Before a person becomes a photographer, they may think of photographs a certain way. It’s tempting to see them as simple records of something that existed or happened – an event, maybe, or even just the way the ocean looked on a particular day.
It’s even more tempting to think that there’s not much creativity involved – or at least not the same brand of creativity it takes to paint a picture or write a novel. Then that same person actually takes up photography and discovers that nothing could be further from the truth. Even so, too many photographers have difficulty making the jump from taking pictures to making pictures.
You Don’t Feel Your Pictures Convey Emotion
One of the most common complaints newer landscape photographers have about their own work is that nothing they’re doing really seems to sing. They don’t get the same “wow” feeling from their own stuff that they get when they thumb through a National Geographic or visit the photography wing at the museum.
That’s a sign that while your pictures could very well be on point technically, they aren’t conveying any true emotion. Fix it by actively thinking in emotions when you’re out on a shoot. Look around for scenes and subjects that aren’t just pretty, but that actually make you as the photographer feel something.
Then think about how you can use the light, your equipment, and your composition to capture that emotion on film. Look for ways you can tell the viewer a story about what you’re seeing.
Your Pictures Lack a Focal Point
When you’re out on location drinking in a positively breathtaking scene, it’s only natural to want to try to capture everything you’re seeing in front of you. The huge basin of sky over your head, the sprawling plains in front of you, all of the trees and mountains you might see out there on the horizon – people need to see this! So you try to get it all in the frame, you take a few shots… and then you wonder why the finished product lacks impact.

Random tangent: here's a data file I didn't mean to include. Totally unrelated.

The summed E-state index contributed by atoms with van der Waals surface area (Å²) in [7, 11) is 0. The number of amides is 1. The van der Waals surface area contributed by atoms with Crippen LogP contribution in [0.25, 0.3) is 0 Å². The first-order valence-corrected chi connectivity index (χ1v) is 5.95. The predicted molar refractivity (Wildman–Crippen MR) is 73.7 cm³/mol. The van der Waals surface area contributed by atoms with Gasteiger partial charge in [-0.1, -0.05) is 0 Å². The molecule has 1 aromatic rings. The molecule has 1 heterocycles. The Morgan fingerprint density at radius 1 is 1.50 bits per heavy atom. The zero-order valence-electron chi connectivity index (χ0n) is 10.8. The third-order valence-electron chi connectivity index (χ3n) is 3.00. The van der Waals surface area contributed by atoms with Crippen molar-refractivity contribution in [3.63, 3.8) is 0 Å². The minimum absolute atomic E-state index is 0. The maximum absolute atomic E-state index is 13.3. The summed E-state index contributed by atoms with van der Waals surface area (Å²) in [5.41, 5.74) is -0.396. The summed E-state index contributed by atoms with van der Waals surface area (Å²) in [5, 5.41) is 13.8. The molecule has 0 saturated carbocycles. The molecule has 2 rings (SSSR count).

The fact of the matter is, sometimes you can best capture the magnitude and majesty of a given scene best by zeroing in on just a portion of it. All landscape photographs need focal points and dominant elements, so decide what yours will be for that particular shot.
What is the most important thing in the scene? Is it an actual object – an unusual looking tree or a cloud formation? Is it a color? A symbol or maybe just a shape? Whatever it is, find it and build your shot around that. Make sure everything else in the shot supports the focal point. If it doesn’t, leave it out. You’ll notice an immediate difference in how your photographs feel.
Although photography seems to be more about telling it like it is and recording things as they are, it actually has more in common with oil painting or watercolor than you might think at first. A camera really is just one more tool an artist can use to express himself.